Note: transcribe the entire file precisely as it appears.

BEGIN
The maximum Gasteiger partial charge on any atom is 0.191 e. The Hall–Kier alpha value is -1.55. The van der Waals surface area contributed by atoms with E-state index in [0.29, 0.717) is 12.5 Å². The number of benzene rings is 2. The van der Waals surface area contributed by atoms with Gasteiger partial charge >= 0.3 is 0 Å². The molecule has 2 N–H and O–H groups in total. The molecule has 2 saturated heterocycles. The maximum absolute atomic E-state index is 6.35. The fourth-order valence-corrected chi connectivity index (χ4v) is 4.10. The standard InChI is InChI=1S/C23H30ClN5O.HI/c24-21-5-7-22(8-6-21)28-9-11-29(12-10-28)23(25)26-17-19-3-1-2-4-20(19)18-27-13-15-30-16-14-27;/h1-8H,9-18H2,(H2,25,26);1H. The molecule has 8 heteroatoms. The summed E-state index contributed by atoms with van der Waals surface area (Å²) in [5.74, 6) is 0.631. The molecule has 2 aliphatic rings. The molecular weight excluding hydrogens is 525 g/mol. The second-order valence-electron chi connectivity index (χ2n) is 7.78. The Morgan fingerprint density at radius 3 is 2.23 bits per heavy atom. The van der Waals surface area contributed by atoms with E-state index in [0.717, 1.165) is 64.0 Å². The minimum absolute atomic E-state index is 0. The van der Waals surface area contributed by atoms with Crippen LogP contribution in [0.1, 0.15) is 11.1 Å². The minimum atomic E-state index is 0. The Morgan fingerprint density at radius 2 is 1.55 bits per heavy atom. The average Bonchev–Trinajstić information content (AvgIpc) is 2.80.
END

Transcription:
The maximum Gasteiger partial charge on any atom is 0.191 e. The Hall–Kier alpha value is -1.55. The van der Waals surface area contributed by atoms with E-state index in [0.29, 0.717) is 12.5 Å². The number of benzene rings is 2. The van der Waals surface area contributed by atoms with Gasteiger partial charge >= 0.3 is 0 Å². The molecule has 2 N–H and O–H groups in total. The molecule has 2 saturated heterocycles. The maximum absolute atomic E-state index is 6.35. The fourth-order valence-corrected chi connectivity index (χ4v) is 4.10. The standard InChI is InChI=1S/C23H30ClN5O.HI/c24-21-5-7-22(8-6-21)28-9-11-29(12-10-28)23(25)26-17-19-3-1-2-4-20(19)18-27-13-15-30-16-14-27;/h1-8H,9-18H2,(H2,25,26);1H. The molecule has 8 heteroatoms. The summed E-state index contributed by atoms with van der Waals surface area (Å²) in [5.74, 6) is 0.631. The molecule has 2 aliphatic rings. The molecular weight excluding hydrogens is 525 g/mol. The second-order valence-electron chi connectivity index (χ2n) is 7.78. The Morgan fingerprint density at radius 3 is 2.23 bits per heavy atom. The van der Waals surface area contributed by atoms with E-state index in [0.717, 1.165) is 64.0 Å². The minimum absolute atomic E-state index is 0. The van der Waals surface area contributed by atoms with Crippen LogP contribution in [0.1, 0.15) is 11.1 Å². The minimum atomic E-state index is 0. The Morgan fingerprint density at radius 2 is 1.55 bits per heavy atom. The average Bonchev–Trinajstić information content (AvgIpc) is 2.80.